Safeguarding NHS standardsBMJ 2009; 338 doi: https://doi.org/10.1136/bmj.b1958 (Published 13 May 2009) Cite this as: BMJ 2009;338:b1958
- Rudolf Klein, visiting professor
- 1London School of Economics, London WC2A 2AE
The inquiry of the Healthcare Commission into the failure of the Mid Staffordshire NHS Foundation Trust to provide adequate care for its patients continues to reverberate through the NHS.1 Its publication in March has been followed by a succession of other reports, policy statements, and promises by regulators to do better in future. And rightly so, since the case suggests a wider systems failure.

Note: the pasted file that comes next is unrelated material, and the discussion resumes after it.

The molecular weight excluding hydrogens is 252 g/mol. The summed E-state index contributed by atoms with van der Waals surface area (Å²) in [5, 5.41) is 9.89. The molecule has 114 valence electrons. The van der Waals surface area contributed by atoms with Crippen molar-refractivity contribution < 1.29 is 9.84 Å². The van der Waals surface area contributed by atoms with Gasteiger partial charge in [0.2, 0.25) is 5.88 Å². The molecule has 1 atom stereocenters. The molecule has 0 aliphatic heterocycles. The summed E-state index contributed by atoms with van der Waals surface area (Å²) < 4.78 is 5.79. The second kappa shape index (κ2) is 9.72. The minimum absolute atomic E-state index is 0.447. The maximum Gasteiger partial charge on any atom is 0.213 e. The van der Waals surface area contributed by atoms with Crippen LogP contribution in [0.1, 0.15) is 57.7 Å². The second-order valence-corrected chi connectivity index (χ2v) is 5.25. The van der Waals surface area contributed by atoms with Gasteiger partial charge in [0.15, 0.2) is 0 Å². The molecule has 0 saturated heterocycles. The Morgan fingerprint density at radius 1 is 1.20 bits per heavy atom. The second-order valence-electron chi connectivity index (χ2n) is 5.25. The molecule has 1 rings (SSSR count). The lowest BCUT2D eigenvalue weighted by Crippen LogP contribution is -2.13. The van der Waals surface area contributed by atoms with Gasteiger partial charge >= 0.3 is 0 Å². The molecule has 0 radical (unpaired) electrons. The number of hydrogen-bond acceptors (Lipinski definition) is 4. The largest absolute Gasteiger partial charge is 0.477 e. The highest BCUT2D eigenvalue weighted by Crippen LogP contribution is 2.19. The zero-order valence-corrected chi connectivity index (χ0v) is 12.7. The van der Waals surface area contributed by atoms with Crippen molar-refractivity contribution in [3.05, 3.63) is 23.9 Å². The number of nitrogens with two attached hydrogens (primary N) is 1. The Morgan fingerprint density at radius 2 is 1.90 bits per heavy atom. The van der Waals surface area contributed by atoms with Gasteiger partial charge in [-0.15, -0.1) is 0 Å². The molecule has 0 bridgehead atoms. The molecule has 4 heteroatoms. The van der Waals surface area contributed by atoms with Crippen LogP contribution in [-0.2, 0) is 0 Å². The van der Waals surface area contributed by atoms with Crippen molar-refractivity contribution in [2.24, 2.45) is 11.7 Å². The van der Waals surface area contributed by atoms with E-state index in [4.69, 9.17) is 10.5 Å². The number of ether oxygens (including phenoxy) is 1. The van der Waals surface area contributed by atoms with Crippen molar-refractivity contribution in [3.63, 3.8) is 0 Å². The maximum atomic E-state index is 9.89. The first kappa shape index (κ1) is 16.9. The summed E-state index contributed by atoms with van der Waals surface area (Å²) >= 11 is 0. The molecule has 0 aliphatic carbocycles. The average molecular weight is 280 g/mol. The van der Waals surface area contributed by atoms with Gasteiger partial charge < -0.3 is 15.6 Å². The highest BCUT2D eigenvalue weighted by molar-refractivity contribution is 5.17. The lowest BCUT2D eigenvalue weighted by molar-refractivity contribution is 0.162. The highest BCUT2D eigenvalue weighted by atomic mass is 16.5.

None of the bodies who might have been expected to sound the alarm about poor standards of care come out of the affair with their reputation intact. Once satisfied about the trust’s financial affairs, Monitor, the independent regulator of NHS foundation trusts, happily accorded foundation trust status to Mid Staffordshire at the beginning of 2008, relying on the Healthcare Commission’s 2007 rating of the hospital as “good-fair.” The Healthcare Commission launched its investigation into mortality rates at the trust in March 2008, but ignored earlier hints provided by staff and patient surveys that all might not be …
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